MIT researchers have developed and flown an experimental electric plane that doesn’t require any moving parts. Its impressive turbine-less design uses electro-aerodynamic propulsion to fly. If created on a larger scale, this electric plane could change the future of aviation by introducing a quieter, lower-emission aircraft.
The 5.4-pound (2.45-kilogram) innovative battery-powered aircraft flew 200 feet (60 meters), which is the length of a school gym. While the process of electro-aerodynamic propulsion, has existed since the ’60s, the concept is being redefined today. Using very high voltages – 40,000 volts, in this case, the thruster generates ions in the air around two electrodes.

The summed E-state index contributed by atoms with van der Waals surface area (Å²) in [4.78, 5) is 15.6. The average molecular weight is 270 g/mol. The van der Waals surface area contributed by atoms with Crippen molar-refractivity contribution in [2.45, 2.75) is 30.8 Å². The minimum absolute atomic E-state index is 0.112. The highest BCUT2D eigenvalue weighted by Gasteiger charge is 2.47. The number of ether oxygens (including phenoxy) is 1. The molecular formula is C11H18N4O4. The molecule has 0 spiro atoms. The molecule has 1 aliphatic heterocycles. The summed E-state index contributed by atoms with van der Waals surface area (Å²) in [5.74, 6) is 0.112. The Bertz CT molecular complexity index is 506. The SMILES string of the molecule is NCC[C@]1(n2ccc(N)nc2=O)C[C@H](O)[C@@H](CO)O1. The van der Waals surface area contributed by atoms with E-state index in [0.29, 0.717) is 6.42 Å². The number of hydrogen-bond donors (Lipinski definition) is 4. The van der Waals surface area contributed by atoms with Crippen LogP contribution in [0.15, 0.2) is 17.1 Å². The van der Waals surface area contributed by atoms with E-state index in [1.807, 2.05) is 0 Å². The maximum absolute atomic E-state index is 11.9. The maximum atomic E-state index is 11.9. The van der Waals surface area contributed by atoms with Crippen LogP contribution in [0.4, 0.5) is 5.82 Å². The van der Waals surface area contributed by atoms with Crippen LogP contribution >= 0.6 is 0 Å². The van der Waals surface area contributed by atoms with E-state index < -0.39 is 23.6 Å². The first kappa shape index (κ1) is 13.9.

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The electric field created between these two electrodes throws the ions from a smaller electrode over to a larger one. While in transit, these ions collide with normal air molecules and create the ionic wind, and pushes the plane forward. Given that the ions are moving between two stationary electrodes, no moving parts are required to power the plane, MIT explains.